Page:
September 12, 2022
Lorelai: It was amazing. Seeing Rory [at Harvard], in a dorm room, in a classroom…She fit. Luke: So, how are you taking that? Lorelai: Taking what? Luke: Seeing her fit. Lorelai: I loved it…and I hated it.
That dialogue between Lorelai Gilmore (Lauren Graham) and the friendly neighborhood diner owner (and scruffy love interest) Luke Danes (Scott Patterson) comes toward the end of one of my favorite episodes of Gilmore Girls, Season 2’s “Road Trip to Harvard.” Lorelai and teenage daughter Rory (Alexis Bledel) have taken a spontaneous trip to the Ivy League school Rory has long dreamed of — since she could barely talk, allegedly — leaving her mother both proud and wistful. All Lorelai wants is a better life for her brilliant daughter, one where she can be anything she wants to be, but she realizes that the family she built is about to leave the nest.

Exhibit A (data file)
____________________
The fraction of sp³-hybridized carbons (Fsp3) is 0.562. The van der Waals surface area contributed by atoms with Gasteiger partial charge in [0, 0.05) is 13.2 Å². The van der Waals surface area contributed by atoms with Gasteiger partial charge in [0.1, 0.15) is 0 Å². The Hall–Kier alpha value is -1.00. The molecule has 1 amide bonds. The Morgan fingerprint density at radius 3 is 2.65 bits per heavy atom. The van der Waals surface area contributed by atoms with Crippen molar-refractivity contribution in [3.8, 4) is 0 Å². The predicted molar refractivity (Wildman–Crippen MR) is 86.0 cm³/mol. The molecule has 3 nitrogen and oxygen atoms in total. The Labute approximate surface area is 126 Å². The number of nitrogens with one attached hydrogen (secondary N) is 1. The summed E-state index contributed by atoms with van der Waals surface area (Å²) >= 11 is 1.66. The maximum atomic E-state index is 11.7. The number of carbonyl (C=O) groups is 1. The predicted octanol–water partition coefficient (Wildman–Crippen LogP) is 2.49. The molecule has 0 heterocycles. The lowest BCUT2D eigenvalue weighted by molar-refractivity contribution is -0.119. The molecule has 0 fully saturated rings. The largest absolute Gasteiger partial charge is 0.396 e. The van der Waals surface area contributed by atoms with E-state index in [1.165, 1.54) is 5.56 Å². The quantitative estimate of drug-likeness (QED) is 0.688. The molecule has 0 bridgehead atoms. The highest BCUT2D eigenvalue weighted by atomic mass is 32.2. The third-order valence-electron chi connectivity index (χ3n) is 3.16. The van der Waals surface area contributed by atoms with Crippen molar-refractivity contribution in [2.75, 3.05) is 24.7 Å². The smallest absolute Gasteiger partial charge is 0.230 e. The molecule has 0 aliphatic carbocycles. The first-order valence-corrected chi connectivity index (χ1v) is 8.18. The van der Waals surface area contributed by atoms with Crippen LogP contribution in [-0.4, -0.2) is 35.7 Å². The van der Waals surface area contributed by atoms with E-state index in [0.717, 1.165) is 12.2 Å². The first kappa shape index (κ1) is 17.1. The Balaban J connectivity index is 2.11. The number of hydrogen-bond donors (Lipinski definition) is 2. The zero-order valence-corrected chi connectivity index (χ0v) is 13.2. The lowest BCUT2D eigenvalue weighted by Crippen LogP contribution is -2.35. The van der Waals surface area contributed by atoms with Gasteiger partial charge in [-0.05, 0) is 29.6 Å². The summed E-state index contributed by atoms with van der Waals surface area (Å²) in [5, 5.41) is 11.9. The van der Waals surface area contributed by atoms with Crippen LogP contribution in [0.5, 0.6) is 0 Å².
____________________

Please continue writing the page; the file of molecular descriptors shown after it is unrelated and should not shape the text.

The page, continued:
Gilmore Girls, which premiered in October 2000, follows the mother and daughter pair as they live their lives in their small town of Stars Hollow, Connecticut, and as they reconnect with Lorelai’s mother, Emily (Kelly Bishop), and father, Richard (Edward Herrmann). The show was the second-most-popular WB series among young female viewers, pulling in 4 to 5 million viewers per episode in its original seven-season run. Meanwhile, its 2016 revival season on Netflix hauled in a whopping 5 million viewers in the first three days after release.
For years, Gilmore Girls has remained an essential part of my life — as inspiration but also as comfort, partly because it is a cozy sweater in television form. But I’m not alone. Despite its white and sometimes problematic cast of characters, Gilmore Girls also won over a seemingly unlikely fan base — South Asians — for whom the series’ family dynamics and social values hit very close to home.